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American Government Special Collections Reference Desk

Topics:  John A. Wilson


The New York Times
April 26, 1914

Head of Three A's, After Trip Through Country, Says It Banishes Boundary Lines.

"If Adam Smith, the great Scotch economist, who set forth so concisely the interdependence of the town dweller and the farmer, could only return to life to-day he would join with us in hailing the motor-driven vehicle as a wonderful economic factor in effectively welding together the means of communication between community and country.

President John A. Wilson of the American Automobile Association has included this paragraph in the report which he will make to the meeting of the Executive Board, to be held in Buffalo, April 29, upon his return from the ocean-to-ocean visiting trip to the association's State and local clubs.  Commenting further, the head of this body of motor car owners will say:

"In encouraging and making it possible for people to leave centres of population and live comfortably in the country, the automobile has been the missing necessity, as has been made apparent by the quickly insistent manner in which it has come into its own.  This introduction of a new vehicle on the highways has brought with it the demand for essential changes in road construction and maintenance, in the character of laws governing traffic movement, and in the preparation and dissemination of information for the wider range of motor car use.  With horse-drawn vehicles travel was comparatively local; motor-driven transport of men and merchandise is not only intercounty, but interstate as well, for it must be remembered that the geographical location of our most important cities has comparatively little to do with State lines.

"After a trip across the country, which has included talks and conferences with officers and directors of A. A. A. clubs, I can hardly fail to note the pronounced enthusiasm of men who are laboring for all those things which tend to accelerate the use of the vehicle that now enters into every progressive phase of human existence.  In every State visited I found the same demand for highways improvement, the reaching out from market places to outlying farms, and the more healthful relationship in the earnest co-operation between communities, town and country, and noticeably in the greater understanding between States as to their common needs.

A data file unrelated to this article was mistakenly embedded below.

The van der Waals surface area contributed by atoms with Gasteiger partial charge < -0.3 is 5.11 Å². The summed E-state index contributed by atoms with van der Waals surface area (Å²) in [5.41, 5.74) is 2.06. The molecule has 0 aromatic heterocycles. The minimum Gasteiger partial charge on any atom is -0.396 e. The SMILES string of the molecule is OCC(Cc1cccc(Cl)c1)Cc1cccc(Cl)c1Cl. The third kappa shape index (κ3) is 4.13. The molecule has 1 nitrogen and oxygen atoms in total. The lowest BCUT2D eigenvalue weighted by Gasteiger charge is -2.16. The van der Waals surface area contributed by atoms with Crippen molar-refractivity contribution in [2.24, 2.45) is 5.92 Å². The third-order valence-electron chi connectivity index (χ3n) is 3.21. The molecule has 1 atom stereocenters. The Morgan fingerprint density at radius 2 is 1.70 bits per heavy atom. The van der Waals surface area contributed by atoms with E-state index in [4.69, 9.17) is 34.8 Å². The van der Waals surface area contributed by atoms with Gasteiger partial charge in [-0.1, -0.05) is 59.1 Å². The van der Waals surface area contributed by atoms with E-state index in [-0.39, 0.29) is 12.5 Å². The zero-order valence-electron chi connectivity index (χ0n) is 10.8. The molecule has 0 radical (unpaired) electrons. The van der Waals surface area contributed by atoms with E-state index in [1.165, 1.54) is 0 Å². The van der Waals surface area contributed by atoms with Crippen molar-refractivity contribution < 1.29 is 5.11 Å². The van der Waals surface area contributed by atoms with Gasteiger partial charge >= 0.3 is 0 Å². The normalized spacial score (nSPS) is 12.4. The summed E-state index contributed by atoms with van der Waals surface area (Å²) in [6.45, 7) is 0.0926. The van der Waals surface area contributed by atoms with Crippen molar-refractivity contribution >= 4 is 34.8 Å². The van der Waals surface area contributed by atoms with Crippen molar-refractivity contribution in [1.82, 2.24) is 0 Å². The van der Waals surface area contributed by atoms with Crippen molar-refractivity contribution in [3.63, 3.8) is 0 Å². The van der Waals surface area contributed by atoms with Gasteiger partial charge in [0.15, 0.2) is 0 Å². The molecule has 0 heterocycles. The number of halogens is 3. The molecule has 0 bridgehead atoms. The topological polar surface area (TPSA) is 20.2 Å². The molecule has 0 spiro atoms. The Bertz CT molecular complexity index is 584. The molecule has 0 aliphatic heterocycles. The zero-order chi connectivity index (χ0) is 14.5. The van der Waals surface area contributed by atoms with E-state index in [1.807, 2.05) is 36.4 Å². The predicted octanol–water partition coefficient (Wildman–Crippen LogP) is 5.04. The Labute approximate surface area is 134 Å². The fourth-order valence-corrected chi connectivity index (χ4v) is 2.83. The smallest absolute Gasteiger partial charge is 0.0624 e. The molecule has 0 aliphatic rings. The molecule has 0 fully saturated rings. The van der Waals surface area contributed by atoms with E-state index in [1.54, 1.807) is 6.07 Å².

"While I am purposely placing it as a secondary matter, it is entirely right that those States which possess scenic attractions second to nothing found in Europe should be assisted in making these assets collectible, for it is entirely too true that many of our well-to-do people spend their lengthy vacations in foreign countries, when they have near at hand, but, unfortunately, inaccessible, equally attractive health-giving resorts within the confines of their own country.  A tour which would embrace Yellowstone, Glacier Park, the Yosemite Valley, and the Grand Canyon could not be duplicated in European countries, and I have only mentioned a few of the best known of our national recreation places.  Let us not alone provide for our material needs, but at the same time avail ourselves of Nature's manifold treasures."

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